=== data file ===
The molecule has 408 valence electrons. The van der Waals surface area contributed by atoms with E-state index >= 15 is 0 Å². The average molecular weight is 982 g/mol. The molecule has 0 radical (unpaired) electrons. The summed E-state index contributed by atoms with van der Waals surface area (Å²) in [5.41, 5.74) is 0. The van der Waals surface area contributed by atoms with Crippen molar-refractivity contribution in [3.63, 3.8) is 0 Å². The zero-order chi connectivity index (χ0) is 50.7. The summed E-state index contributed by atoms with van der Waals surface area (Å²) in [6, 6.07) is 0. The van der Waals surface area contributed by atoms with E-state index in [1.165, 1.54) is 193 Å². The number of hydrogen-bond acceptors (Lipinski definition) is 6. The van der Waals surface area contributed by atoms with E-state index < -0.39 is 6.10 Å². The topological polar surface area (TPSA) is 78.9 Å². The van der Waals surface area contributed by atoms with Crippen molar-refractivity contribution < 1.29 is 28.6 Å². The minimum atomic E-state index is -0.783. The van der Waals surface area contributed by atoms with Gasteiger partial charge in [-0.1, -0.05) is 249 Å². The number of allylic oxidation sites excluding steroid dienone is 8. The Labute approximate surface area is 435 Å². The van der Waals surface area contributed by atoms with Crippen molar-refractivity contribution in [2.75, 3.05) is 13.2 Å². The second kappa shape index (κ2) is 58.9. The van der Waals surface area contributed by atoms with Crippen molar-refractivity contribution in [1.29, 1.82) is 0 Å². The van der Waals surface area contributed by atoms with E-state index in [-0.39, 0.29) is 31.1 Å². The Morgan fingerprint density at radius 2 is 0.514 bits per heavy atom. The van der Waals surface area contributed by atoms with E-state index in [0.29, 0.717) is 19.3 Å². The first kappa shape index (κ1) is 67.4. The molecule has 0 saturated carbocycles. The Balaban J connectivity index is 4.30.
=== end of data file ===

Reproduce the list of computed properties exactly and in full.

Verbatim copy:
The molecule has 408 valence electrons. The van der Waals surface area contributed by atoms with E-state index >= 15 is 0 Å². The average molecular weight is 982 g/mol. The molecule has 0 radical (unpaired) electrons. The summed E-state index contributed by atoms with van der Waals surface area (Å²) in [5.41, 5.74) is 0. The van der Waals surface area contributed by atoms with Crippen molar-refractivity contribution in [3.63, 3.8) is 0 Å². The zero-order chi connectivity index (χ0) is 50.7. The summed E-state index contributed by atoms with van der Waals surface area (Å²) in [6, 6.07) is 0. The van der Waals surface area contributed by atoms with E-state index in [1.165, 1.54) is 193 Å². The number of hydrogen-bond acceptors (Lipinski definition) is 6. The van der Waals surface area contributed by atoms with E-state index < -0.39 is 6.10 Å². The topological polar surface area (TPSA) is 78.9 Å². The van der Waals surface area contributed by atoms with Crippen molar-refractivity contribution < 1.29 is 28.6 Å². The minimum atomic E-state index is -0.783. The van der Waals surface area contributed by atoms with Gasteiger partial charge in [-0.1, -0.05) is 249 Å². The number of allylic oxidation sites excluding steroid dienone is 8. The Labute approximate surface area is 435 Å². The van der Waals surface area contributed by atoms with Crippen molar-refractivity contribution in [2.75, 3.05) is 13.2 Å². The second kappa shape index (κ2) is 58.9. The van der Waals surface area contributed by atoms with Crippen molar-refractivity contribution in [1.29, 1.82) is 0 Å². The van der Waals surface area contributed by atoms with E-state index in [-0.39, 0.29) is 31.1 Å². The Morgan fingerprint density at radius 2 is 0.514 bits per heavy atom. The van der Waals surface area contributed by atoms with E-state index in [0.29, 0.717) is 19.3 Å². The first kappa shape index (κ1) is 67.4. The molecule has 0 saturated carbocycles. The Balaban J connectivity index is 4.30.